to vertical multiplication, because it is much easier to use, but there is another way. It is called the clam method. (An instructor at the college where I teach says that each set of arcs reminds her of a clam. She’s even named the clam Clarence; so, at our college, this is the Clarence the Clam method.)

Let’s say we have the following problem:

(x + 2) (2x + 3x – 4)

Simply multiply each term in the second parenthesis by the first term in the first parenthesis. Then multiply each term in the second parenthesis by the second term in the first parenthesis.

I have my students draw arcs as they multiply. Notice below that the arcs are drawn so they connect to one another to designate that this is a continuous process. Begin with the first term and times each term in the second parenthesis by that first term until each term has been multiplied.
When they are ready to work with the second term, I have the students use a different color.  This time they multiply each term in the second parenthesis by the second term in the first while drawing an arc below each term just as they did before.  The different colors help to distinguish which terms have been multiplied, and they serve as a check point to make sure no term has been missed in the process.

As they multiply, I have my students write the answers horizontally, lining up the like terms and placing them one under the other as seen below. This makes it so much easier for them to add the like terms:

This "clam" method works every time a student multiplies polynomials, no matter how many terms are involved.

Let me restate what I said at the start of this post: "FOIL" only works for the special case of a two-term polynomial multiplied by another two-term polynomial. It does NOT apply to in ANY other case; therefore, students should not depend on FOIL for general multiplication. In addition, they should never assume it will "work" for every multiplication of polynomials or even for most multiplications. If math students only know FOIL, they have not learned all they need to know, and this will cause them great difficulties and heartaches as they move up in math.

Personally, I have observed too many students who are greatly hindered in mathematics by an over reliance on the FOIL method. Often their instructors have been guilty of never teaching or introducing any other method other than FOIL for multiplying polynomials. Take the time to show your students how to multiply polynomials properly, avoid FOIL, if possible, and consider Clarence the Clam as one of the methods to teach. 


Sock It Away! What To Do With Those Annoying Cell Phones in the Classroom

Most of us can't live without our cell phones.  Unfortunately, neither can our students.  I teach on the college level, and my syllabus states that all cell phones are to be put on "silent", "vibrate", or turned off when class is in session.  Sounds good, doesn't it?  Yet, one of the most common sounds in today's classrooms is the ringing of a cell phone, often accompanied by some ridiculous tune or sound effect that broadcasts to everyone a call is coming in.  It’s like “technological terror" has entered the classroom uninvited.  Inevitably, this happens during an important part of a lesson or discussion, just when a significant point is being made, and suddenly that "teachable moment" is gone forever.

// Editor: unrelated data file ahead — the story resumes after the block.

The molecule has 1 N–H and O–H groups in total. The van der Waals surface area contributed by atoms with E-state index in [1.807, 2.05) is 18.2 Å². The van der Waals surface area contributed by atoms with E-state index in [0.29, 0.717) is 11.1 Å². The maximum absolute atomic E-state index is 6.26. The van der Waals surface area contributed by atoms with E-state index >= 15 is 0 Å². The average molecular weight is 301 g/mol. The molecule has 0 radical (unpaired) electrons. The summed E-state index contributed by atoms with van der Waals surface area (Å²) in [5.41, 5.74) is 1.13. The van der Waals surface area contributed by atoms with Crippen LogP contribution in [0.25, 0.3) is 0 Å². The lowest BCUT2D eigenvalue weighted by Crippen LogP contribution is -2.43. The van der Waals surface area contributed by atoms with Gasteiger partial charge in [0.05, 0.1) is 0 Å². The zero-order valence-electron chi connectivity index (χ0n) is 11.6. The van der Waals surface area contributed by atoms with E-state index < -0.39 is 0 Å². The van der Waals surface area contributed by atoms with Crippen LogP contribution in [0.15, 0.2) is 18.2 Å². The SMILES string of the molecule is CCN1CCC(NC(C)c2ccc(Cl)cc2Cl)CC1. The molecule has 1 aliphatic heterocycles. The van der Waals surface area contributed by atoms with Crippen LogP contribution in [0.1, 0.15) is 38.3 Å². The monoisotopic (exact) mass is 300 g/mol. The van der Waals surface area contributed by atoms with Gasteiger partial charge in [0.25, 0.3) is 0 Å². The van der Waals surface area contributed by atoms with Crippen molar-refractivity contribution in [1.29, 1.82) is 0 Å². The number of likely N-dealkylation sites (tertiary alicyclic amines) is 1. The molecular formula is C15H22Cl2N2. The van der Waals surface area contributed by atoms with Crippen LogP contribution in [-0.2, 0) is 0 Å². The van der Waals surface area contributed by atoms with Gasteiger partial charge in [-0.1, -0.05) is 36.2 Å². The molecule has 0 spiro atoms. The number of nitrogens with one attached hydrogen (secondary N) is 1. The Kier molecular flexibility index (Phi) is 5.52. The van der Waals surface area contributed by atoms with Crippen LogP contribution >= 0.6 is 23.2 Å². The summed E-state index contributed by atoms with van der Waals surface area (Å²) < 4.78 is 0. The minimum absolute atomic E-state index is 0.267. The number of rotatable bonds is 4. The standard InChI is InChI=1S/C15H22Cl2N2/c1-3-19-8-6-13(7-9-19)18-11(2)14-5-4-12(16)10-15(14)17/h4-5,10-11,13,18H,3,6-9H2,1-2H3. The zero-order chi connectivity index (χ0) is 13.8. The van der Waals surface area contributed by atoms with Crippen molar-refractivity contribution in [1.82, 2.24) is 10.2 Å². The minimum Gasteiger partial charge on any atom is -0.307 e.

What are teachers to do?  Some instructors stare at the offender while others try to use humor to diffuse the tension. Some collect the phone, returning it to the student later.  A few have gone so far as to ask the student to leave class.

In my opinion the use of cell phones during class time is rude and a serious interruption to the learning environment. What is worse is the use of the cell phone as a cheating device.  The college where I teach has seen students take a picture of the test to send to their friends, use the Internet on the phone to look up answers, or have answers on the phone just-in-case.  At our college, this is cause for immediate expulsion without a second chance.  To avoid this problem, I used to have my students turn their cell phones off and place them in a specific spot in the classroom before the test was passed out.  Unfortunately, the students’ major concern during the test was that someone would walk off with their phone.  Not exactly what I had planned!

It's a CUTE sock and perfect for a cell phone!
A couple of years ago, a few of us in our department tried something new.  Each of us has purchased those long, brightly colored socks that seem to be the current fashion statement.  (I purchased mine at the Dollar Tree for $1.00 a pair.)  Before the test, each student had to turn off their cell phone, place it in the sock, tie the sock into a knot and place the sock in front of them. This way, the student still had control over their cell phone and could concentrate on doing well on the test, and I did not have to constantly monitor for cheating.

At the end of the semester, we compared notes.  Overall, we found that the students LOVED this idea.  Many said their students were laughing and comparing their stylish sock with their neighbor's.  I was surprised that a few of the students even wanted to take their sock home with the matching one – of course.  So here is a possible side benefit....maybe socking that cell phone away caused my students to TOE the line and study!
Just $2.00

If you want some additional help with other irritations that might "drive you up the wall", try the resource Seven Greatest Irritations for Teachers with Possible Solutions. You can find it in my store for only $2.00.